Stellar ignition, or star ignition, the lighting of stars, pertains to the initiation of the nuclear fusion reactions that are thought to power the Sun and other stars.
At the beginning of the 20th century, understanding the nature of the energy source that powers the Sun and other stars was one of the most important problems in physical science. Initially, the idea was that as the dust and gas collapsed to form a star, it would heat. In other words, gravitational potential energy would be converted into heat. Soon, however, calculations were made showing that the energy released would only be sufficient to power a star for a few million years at most and certainly life has existed on Earth for a longer time. The discovery of radioactivity, especially thermonuclear fusion , and the developments that followed led to the idea that thermonuclear fusion reactions power the Sun and other stars [2, 3].
Thermonuclear fusion reactions are called “thermonuclear” because temperatures on the order of a million degrees Celsius are required. The principal energy released from the detonation of hydrogen bombs comes from thermonuclear fusion reactions. The high temperatures necessary to ignite H-bomb thermonuclear fusion reactions comes from their A-bomb nuclear fission triggers. Each hydrogen bomb is ignited by its own small nuclear fission A-bomb.
By 1938, the idea of thermonuclear fusion reactions as the energy source for stars had been reasonably well developed by Hans Bethe, pictured at right, and by others. But at that time nuclear fission had not yet been discovered . At the time, physicists, just assumed that the million-degree-temperatures necessary for stellar thermonuclear ignition would be produced by the in-fall of dust and gas during star formation.
Strangely, astrophysicists have continued to make the same assumption to the present, although clearly there have been signs of potential trouble with the concept. Heating by the in-fall of dust and gas is takes place at the surface of the forming star. This heating is off-set by radiation from the surface, which is a function of the fourth power of temperature, in other words, T times T times T times T, which for T = 1, 000, 000 becomes a huge loss factor.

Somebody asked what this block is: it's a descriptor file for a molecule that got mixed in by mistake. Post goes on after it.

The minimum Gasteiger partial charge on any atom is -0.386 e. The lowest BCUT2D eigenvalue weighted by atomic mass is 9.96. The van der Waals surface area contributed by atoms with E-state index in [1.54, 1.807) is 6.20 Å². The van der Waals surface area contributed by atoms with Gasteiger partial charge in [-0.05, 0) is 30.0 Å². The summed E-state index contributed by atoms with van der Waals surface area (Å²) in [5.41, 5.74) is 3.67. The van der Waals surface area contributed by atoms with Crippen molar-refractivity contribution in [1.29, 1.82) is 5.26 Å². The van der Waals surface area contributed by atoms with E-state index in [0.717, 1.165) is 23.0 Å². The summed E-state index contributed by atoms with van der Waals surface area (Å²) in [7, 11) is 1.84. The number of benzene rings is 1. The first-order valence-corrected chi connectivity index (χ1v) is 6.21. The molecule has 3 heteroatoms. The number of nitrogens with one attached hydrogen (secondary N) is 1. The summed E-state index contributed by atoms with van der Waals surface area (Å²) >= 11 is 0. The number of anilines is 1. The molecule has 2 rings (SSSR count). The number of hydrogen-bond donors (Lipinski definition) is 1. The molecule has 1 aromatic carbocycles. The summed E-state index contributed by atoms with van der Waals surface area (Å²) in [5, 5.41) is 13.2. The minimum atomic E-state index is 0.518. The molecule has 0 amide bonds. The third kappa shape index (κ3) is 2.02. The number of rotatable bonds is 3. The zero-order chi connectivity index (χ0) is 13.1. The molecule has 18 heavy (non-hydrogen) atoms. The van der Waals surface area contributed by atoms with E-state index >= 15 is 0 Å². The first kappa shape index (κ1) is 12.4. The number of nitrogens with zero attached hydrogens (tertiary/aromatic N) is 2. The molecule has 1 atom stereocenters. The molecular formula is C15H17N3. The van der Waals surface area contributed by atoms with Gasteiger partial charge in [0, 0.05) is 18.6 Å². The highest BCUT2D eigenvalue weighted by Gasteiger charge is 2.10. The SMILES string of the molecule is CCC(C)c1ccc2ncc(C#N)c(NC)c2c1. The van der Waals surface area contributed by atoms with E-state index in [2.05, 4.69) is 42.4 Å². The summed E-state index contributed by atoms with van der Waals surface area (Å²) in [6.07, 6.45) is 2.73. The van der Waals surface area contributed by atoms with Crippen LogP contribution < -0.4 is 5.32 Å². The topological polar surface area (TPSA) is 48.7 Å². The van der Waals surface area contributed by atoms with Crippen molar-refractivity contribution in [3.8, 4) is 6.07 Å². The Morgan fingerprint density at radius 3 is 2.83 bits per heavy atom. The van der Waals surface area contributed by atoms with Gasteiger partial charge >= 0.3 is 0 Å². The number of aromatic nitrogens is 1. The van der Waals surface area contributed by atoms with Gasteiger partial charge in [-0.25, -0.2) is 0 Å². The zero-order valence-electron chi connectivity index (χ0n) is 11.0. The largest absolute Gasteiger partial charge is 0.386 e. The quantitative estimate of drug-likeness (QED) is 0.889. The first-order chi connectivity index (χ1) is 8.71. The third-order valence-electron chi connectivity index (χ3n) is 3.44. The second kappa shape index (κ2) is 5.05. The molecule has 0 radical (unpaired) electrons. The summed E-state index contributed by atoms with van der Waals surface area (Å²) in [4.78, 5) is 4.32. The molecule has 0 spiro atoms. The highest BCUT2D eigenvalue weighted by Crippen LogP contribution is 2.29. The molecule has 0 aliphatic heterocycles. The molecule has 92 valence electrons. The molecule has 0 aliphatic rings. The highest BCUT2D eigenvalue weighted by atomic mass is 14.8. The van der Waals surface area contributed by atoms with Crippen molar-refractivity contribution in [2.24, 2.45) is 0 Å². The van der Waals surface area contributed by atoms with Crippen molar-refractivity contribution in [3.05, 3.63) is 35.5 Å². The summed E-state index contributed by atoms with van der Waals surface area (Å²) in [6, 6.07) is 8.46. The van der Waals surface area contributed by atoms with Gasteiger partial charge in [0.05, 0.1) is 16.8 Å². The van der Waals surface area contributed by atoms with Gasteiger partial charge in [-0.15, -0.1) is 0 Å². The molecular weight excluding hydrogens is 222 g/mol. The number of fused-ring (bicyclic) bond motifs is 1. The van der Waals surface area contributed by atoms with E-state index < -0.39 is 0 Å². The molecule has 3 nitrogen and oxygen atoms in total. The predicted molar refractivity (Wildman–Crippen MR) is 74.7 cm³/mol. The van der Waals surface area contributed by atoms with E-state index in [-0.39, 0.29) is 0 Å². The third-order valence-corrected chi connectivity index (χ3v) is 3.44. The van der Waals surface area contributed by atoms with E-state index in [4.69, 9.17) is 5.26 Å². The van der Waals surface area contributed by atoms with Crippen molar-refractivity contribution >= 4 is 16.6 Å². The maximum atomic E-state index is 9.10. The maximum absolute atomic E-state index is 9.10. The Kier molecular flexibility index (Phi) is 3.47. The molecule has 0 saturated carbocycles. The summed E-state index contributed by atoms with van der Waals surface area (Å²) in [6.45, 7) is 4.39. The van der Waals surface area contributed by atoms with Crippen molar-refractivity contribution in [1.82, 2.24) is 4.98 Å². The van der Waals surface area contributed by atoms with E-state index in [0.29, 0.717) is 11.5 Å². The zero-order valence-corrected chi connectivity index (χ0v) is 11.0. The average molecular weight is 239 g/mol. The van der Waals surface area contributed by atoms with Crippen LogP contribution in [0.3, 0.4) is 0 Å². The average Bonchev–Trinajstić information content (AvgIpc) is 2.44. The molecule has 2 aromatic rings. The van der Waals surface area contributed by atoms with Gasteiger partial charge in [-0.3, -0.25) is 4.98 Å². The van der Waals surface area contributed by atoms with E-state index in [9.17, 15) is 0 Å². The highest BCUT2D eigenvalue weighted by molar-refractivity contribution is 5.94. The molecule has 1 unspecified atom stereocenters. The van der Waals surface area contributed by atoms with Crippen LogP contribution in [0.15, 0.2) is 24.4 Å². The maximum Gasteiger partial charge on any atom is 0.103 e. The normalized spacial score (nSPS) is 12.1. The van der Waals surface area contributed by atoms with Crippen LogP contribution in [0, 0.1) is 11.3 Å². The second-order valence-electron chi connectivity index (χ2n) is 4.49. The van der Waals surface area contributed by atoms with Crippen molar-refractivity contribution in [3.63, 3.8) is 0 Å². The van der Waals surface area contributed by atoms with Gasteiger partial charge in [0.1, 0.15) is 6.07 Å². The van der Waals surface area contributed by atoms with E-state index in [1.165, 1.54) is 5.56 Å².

Generally, in numerical models of protostellar collapse, thermonuclear ignition temperatures, on the order of a million degrees Celsius, are not attained by the gravitational in-fall of matter without assumption of an additional shockwave induced sudden flare-up [5, 6] or by result-optimizing the model-parameters, such as opacity and rate of in-fall .
After demonstrating the feasibility for planetocentric nuclear fission reactors [8, 9], including Earth’s georeactor, J. Marvin Herndon, pictured at left, proposed that thermonuclear fusion reactions in stars, as in hydrogen bombs, are ignited by self-sustaining, neutron induced, nuclear fission .
This concept is fundamentally different in that heating takes place at the proto-star center, not at the surface where heat loss occurs. Moreover, the ability of nuclear fission reactions to ignite thermonuclear fusion reactions has been experimentally verified with each successful hydrogen bomb detonation, as pictured at right.
The idea that stars are ignited by nuclear fission triggers opens the possibility of stellar non-ignition, a concept which may have fundamental implications bearing on the nature of dark matter  and much, much more.
The old idea about stellar ignition by heat produced during gravitational collapse developed before nuclear fission was discovered and no one, for more than six decades, until Herndon , thought to question the concept. It is well to recall that science is a logical process, not a democratic process. New ideas begin with a single individual and then diffuse, sometimes slowly, throughout the scientific community. The idea that natural fusion reactions are ignited by natural fission reactions is a fundamentally new and revolutionary concept with profound astrophysical implications.
YouTube Video:References 1.
Oliphant, M. L., Harteck, P., and Rutherford E., Transmutation effects observed with heavy hydrogen Physical Review, 1938, 53, 608-609. 3. Bethe, H. A., Energy production in stars. Physical Review, 1939, 55(5), 434-456. 4. Hahn, O. and Strassmann, F., Uber den Nachweis und das Verhalten der bei der Bestrahlung des Urans mittels Neutronen entstehenden Erdalkalimetalle. Die Naturwissenschaften, 1939, 27, 11-15. 5. Hayashi, C. and Nakano, T, Thermal and dynamic properties of a protostar and its contraction to the stage of quasi-static equilibrium. Progress in Theoretical Physics, 1965, 35, 754-775. 6. Larson, R. B., Gravitational torques and star formation. Monthly Notices of the Royal Astronomical Society, 1984, 206, 197-207. 7. Stahler, S. W., The early evolution of protostellar disks. Astrophysical Journal, 1994, 431, 341-358. 8. Herndon, J. M., Nuclear fission reactors as energy sources for the giant outer planets Naturwissenschaften, 1992, 79, 7-14. 9. Herndon, J. M., Feasibility of a nuclear fission reactor at the center of the Earth as the energy source for the geomagnetic field. Journal of Geomagnetism and Geoelectricity, 1993, 45